Sunday, 25 July 2010

Chinese Style Beef Steak by 3 Hungry Tummies

It's the 100th post on Eat Noodles Love Noodles and rather than post one of my half-arsed reviews of a London restaurant, I've decided to do something special to celebrate. So it is my pleasure to present a guest post by one of my favourite bloggers, Suresh from 3 Hungry Tummies.

Suresh originally hails from Malaysia but he now calls Melbourne (or as I know it, Brunchtown) home. From his little kitchen, he knocks out the most amazing dishes, not just from his homeland but from across Asia and all over, to share on his blog. 

When Mr. Noodles of Eat Noodles Love Noodles asked me to do a guest post for his blog I said yes without any hesitation. It is not just any guest post; it is his 100th post and with such an honour bestowed upon me, I put my mind to work right away for something appropriate for such occasion. A noodle post might be an easy option but I decided against it and instead chosen a dish that might represent who he is - a British-born Chinese, whose parents emigrated from Hong Kong, who is also very passionate and proud of his heritage.

What I have chosen is this Cantonese classic created by talented Hong Kong cooks using both Chinese and English ingredients. It looks unmistakably Chinese that is until you have your first taste of the sauce that has all the English condiments in it, more importantly the Chineseness of the dish has not been compromised with the added foreign sauces. For Mr Noodles' friends who are still not convinced by the beauty of Chinese food, this might be a good dish to show them how versatile and diverse the cuisine can be. I am looking forward to the day we meet; there will be beers, wine and zha jiang mian.... oops! I mean dan dan mian! Last but not least, congratulations on your 100th post and am looking forward to the 200th and 300th...

serves 4 as part of a Chinese meal
you'll need;
500 g of beef fillet - sliced across the grains to roughly 8 mm slices*
1 tbs of light soy
1 tsp of white pepper
1 tbs of corn flour
2 tbs of peanut oil
2 garlic cloves, chopped
1/2 brown onion, sliced
1 bunch of bokchoy or Asian greens of your choice, halved lengthwise and blanched just before serving
1 spring onion, cut into 5 cm lengths and julienne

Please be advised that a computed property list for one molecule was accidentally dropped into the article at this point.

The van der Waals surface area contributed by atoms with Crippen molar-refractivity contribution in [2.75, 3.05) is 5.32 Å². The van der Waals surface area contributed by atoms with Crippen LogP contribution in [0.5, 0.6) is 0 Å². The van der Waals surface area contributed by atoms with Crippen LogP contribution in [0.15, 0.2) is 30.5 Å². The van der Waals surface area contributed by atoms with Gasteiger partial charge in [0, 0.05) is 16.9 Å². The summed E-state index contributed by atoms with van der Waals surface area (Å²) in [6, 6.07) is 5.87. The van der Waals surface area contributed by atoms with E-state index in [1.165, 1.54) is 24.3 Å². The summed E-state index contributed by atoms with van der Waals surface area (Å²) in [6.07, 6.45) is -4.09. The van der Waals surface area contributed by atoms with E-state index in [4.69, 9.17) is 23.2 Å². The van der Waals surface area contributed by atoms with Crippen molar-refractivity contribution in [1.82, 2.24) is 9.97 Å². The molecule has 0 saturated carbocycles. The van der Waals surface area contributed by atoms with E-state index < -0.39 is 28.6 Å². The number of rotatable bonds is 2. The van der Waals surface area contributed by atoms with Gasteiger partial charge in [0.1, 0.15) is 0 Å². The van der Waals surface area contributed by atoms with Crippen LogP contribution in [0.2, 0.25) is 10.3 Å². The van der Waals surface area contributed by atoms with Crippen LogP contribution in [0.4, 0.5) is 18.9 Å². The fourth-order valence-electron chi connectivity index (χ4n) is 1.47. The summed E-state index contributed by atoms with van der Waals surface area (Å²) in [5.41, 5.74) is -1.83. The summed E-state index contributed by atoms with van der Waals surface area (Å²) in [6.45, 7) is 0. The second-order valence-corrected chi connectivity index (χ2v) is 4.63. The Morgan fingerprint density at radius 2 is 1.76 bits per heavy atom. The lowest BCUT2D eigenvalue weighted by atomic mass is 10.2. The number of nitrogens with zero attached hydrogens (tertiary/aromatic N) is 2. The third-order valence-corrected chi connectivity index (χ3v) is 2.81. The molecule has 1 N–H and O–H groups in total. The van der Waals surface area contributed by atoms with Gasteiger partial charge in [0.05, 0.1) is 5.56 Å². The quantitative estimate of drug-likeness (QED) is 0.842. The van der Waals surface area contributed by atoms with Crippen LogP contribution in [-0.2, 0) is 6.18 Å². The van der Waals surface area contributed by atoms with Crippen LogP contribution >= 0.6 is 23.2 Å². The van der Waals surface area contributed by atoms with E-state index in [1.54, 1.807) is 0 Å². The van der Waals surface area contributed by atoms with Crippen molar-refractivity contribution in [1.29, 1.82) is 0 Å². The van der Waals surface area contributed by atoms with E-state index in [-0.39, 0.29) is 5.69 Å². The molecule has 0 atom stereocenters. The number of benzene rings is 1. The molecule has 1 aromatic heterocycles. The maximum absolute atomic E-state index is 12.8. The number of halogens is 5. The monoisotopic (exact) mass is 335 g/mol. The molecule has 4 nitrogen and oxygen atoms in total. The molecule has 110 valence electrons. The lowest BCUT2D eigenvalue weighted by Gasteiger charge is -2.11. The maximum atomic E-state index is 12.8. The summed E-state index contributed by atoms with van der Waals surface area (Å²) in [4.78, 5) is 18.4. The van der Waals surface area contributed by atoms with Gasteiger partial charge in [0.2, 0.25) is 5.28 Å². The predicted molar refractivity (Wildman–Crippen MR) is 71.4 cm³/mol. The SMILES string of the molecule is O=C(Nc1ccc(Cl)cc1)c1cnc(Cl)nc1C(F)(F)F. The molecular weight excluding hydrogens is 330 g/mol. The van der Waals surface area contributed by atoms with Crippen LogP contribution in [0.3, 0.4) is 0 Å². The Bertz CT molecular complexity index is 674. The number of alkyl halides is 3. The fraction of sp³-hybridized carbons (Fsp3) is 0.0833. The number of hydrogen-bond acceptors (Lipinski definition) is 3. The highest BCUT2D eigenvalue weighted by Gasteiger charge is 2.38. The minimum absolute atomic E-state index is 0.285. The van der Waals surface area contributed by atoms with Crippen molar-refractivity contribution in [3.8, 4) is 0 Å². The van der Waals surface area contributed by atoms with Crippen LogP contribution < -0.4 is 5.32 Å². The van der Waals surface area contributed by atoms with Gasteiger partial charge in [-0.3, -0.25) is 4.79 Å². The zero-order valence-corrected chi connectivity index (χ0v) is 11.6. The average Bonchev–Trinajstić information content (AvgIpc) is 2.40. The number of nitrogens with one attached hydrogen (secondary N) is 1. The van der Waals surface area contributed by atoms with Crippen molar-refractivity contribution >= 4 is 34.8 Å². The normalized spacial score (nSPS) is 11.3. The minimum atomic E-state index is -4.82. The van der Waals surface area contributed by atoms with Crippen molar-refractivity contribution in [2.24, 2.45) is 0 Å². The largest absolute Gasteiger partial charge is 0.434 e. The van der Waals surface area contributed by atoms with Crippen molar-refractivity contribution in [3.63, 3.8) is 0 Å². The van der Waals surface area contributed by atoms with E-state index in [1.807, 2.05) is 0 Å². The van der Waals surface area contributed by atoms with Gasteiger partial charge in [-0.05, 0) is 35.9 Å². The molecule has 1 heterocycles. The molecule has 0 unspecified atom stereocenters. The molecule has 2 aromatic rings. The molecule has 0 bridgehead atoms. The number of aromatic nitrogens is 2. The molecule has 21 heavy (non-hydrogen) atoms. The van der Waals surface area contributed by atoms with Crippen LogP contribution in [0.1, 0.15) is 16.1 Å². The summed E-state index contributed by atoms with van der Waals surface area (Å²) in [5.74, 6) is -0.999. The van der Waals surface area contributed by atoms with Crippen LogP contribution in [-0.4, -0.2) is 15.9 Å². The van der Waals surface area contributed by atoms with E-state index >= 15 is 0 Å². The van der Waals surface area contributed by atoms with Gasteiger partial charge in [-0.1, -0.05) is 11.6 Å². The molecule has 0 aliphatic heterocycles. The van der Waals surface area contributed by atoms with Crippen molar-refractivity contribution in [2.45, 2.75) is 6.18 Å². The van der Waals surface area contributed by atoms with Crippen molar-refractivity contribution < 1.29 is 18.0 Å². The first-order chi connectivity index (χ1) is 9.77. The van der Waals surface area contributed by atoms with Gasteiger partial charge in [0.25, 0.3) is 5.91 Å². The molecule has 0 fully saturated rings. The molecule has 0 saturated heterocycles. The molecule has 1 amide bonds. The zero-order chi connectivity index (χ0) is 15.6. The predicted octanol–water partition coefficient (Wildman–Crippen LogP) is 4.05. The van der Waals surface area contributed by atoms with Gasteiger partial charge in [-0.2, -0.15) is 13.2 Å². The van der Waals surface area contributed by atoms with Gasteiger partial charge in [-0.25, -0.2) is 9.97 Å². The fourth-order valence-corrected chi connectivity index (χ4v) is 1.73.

* Place beef in the freezer for 20 minutes to firm up to make slicing easier.

for the sauce;
6 tbs of tomato ketchup
3 tbs of HP sauce
1 tbs of worcestershire sauce
1 tbs of oyster sauce
dash of sesame oil
2 tbs of sugar
1/2 cup of stock
dash of white pepper
corn flour solution

Mix everything for the sauce in a bowl (except the corn flour solution) and set aside.

Slice beef across the grains and lightly pounded with a kitchen mallet.

Marinate beef with soy, white pepper, corn flour and peanut oil.

Pan fry beef in a hot pan without using any oil (a non stick pan is best) for 15 seconds on each side and set aside.

Saute garlic and onion for a minute then add in the sauce mixture and cook for a minute. Check for seasonings and thicken with a little corn flour solution.

Return beef to the wok and lower the heat. Coat beef pieces with the sauce and warm through, take care not to cook the beef any further.

Blanch Asian greens very briefly and drain well.

Serve beef with blanched greens and top with some julienne spring onions. I hope Mr Noodles will be making this for his Chinese food sceptic friends sometime soon.

Thanks once again to 3 Hungry Tummies for this recipe, which brings back a few childhood memories. Unbeknown to Suresh, my Dad cooked a very similar dish when I was growing up but with pork fillet instead of beef.


  1. Happy anniversary, Sung! And what a thoughtful and lovely post from Suresh.

  2. Happy anniversary! Brunch town for Melbourne town - I like it!

  3. Congrats on the 100th post!

    And Suresh, this sounds absolutely delicious!

  4. Happy 100th post anniversary! Great guest post from Suresh :)

  5. Happy centenary Mr N, and great guest post Suresh. I really like the thought you put into what dish to choose and i love the use of English condiments, it reflects so much of what we do when there's nothing else to hand. A recipe I'll be sure to try out soon.

  6. Kake - thanks! Suresh did me proud!

    GChick - I know you're not gonna disagree with me but imho Melbourne is the best place for brunch. I need to find an excuse to head over!

    Su-Lin - thanks!

    Anncoo - thanks and welcome to the blog!

    Gworm - thanks! This dish very much epitiomises the East meets West fusion in HK! It's also very old school and very moreish.

  7. Happy 100th post Mr. Noodles! And thanks to Suresh, I've foudn a new blog to read :)

  8. Congratulations on your 100th post and Suresh has done a great job!

  9. Congrats to Mr.Noodles for your 100th post.

    Suresh-thanks ya:)another great blog for me to read:)

  10. Congratulations my friend! It has been fun doing this.

  11. shaz/Yasmin/cikmanggis - welcome! I hope you'll drop by from time to time.

    3HT - thanks again! Such a shame Melbourne is such a long way away.